Sweden moves closer to NATO

On 26 June, Sweden announced it would offer its contribution to the NATO Response Force (NRF), which is a high-readiness multinational force used for collective-defence or crisis management operations. On 3 July, NATO announced that Sweden and Finland would take part in air-defence flying training over Iceland (Iceland Fighter Meet 2014, IFM14). Fighter aircraft from Norway, Sweden and Finland will take part in the exercises between 3 and 21 February 2014. The IFM14 exercises will accompany the Iceland Air Policing and Surveillance (ISLAPS) mission which will be conducted by Norway at the same time. The Swedish and Finnish fighter aircraft will be unarmed.




  • Sweden sees the problem with ensuring its Armed Forces‘ interoperability with NATO troops since the intensive co-operation on foreign missions in Afghanistan, Kosovo and Libya has been drawing to an end. This concerns not only the possibilities of joint participation in foreign missions alongside NATO member states but also possible operations in the Nordic-Baltic region. Recent Swedish debates on security policy and the condition of the military have revealed deficiencies in the Swedish Armed Forces’ defence capabilities. Furthermore, Russian military exercises close to the Swedish border in April this year strengthened concerns about rising uncertainty in the Nordic-Baltic region. The discussion seems to have resulted in the conviction that closer co-operation with NATO is inevitable.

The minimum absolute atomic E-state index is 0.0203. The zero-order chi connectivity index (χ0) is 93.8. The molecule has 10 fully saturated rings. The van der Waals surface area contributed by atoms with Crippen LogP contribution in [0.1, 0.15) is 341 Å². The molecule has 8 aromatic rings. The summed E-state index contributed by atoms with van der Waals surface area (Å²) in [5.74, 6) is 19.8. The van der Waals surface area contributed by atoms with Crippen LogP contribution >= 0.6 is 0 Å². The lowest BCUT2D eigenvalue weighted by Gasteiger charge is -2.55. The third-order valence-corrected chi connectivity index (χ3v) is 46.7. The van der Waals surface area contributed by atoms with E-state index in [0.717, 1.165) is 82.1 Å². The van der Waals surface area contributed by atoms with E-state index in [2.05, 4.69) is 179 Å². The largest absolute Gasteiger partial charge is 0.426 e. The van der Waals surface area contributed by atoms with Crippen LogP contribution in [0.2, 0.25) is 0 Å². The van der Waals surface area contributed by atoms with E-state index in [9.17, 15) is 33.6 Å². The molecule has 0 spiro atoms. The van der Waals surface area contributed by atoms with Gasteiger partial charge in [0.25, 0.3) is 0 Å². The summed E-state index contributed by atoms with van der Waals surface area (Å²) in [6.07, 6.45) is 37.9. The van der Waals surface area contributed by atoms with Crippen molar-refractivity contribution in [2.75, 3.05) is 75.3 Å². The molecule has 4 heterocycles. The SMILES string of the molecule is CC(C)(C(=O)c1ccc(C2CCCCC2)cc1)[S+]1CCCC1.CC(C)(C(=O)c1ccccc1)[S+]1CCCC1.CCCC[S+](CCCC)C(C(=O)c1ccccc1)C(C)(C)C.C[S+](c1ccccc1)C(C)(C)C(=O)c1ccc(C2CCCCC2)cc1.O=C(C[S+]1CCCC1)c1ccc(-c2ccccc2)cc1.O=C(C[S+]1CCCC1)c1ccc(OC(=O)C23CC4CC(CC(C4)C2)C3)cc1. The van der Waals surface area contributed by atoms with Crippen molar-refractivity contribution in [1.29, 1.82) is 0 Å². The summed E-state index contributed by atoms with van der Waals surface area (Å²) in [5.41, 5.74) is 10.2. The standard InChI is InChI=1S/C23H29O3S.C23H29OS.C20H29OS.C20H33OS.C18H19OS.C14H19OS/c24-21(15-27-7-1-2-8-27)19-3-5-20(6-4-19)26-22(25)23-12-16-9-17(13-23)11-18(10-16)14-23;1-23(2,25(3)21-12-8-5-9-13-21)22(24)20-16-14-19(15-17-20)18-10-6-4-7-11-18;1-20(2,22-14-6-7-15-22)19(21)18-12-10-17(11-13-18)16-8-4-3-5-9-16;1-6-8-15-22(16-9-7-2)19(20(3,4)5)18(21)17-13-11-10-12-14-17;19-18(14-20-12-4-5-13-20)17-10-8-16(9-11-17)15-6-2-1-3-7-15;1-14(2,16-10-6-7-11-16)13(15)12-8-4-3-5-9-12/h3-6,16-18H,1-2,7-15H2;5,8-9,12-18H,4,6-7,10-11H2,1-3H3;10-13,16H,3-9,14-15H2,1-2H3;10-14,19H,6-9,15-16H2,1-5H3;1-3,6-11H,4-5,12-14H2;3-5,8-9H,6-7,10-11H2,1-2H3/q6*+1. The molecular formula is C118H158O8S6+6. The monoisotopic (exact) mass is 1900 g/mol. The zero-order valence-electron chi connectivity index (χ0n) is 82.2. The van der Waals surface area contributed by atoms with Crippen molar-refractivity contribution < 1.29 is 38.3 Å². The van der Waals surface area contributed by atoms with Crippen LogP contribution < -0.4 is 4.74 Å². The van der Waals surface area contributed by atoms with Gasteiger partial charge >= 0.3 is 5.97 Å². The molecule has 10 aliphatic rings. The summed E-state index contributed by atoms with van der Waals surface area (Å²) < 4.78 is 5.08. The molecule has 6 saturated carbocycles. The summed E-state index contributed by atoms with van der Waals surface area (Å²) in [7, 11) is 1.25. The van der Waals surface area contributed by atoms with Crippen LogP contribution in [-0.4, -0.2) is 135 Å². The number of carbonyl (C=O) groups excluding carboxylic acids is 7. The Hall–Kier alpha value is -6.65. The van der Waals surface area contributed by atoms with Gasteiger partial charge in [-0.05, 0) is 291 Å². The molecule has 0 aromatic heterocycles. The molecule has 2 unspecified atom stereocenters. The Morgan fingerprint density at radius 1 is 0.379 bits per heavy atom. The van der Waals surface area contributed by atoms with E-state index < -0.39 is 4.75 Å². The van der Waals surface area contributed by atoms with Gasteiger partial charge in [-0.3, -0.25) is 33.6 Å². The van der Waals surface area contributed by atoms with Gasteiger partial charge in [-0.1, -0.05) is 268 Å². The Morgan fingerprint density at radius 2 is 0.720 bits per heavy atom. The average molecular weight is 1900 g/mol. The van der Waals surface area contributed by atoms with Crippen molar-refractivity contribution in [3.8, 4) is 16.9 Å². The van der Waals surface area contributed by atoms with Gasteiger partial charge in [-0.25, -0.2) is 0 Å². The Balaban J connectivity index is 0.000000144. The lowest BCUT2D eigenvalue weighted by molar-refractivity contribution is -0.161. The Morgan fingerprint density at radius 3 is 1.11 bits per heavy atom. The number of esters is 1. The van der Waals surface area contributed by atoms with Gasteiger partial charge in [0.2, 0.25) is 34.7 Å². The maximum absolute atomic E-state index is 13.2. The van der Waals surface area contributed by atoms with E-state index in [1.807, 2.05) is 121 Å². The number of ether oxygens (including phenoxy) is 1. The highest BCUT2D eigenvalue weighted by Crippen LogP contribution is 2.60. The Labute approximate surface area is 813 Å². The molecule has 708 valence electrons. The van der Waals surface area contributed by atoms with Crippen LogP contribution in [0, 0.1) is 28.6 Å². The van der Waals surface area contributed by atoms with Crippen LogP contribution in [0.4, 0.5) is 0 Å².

• Sweden is thus interested in new forms of military co-operation with NATO. In this context, it sees the growing significance of the NRF, which after 2014 will contribute to maintaining interoperability of NATO member states as part of the Connected Forces Initiative. For these reasons, Sweden – following discussions domestically – decided to take part in the IFM14 flying training combined with NATO’s ISLAPS mission.  The line which Sweden does not yet wish to cross in co-operation with NATO would involve its participation in operations under article 5 of the Washington Treaty. This is why Sweden will not participate in ISLAPS fully, but only in IFM14, while in the case of the NRF it will probably delegate units to Response Forces Pool troops, which allow NATO partner states to take part in NATO exercises and operations according to their own rules.
  • However, the desire to co-operate closer with NATO will not lead Sweden down the road of applying for membership soon. NATO membership is not sufficiently supported by the public. According to a public opinion poll conducted in May 2013, 32% of respondents were for and 40% were against. Nor is accession supported by the majority of the political parties. Thus a long debate on this issue is needed in Sweden, and the condition for this decision to be taken is for there to be internal political consensus. It is quite unlikely that NATO membership could become an objective for a new government to be formed after the election in 2014. The government is likely to be formed by the current opposition led by the Social Democrats, who have recently changed their stance into one more favourable of closer co-operation (they have agreed to Sweden’s participation in the NRF), but are still opposed Sweden joining NATO.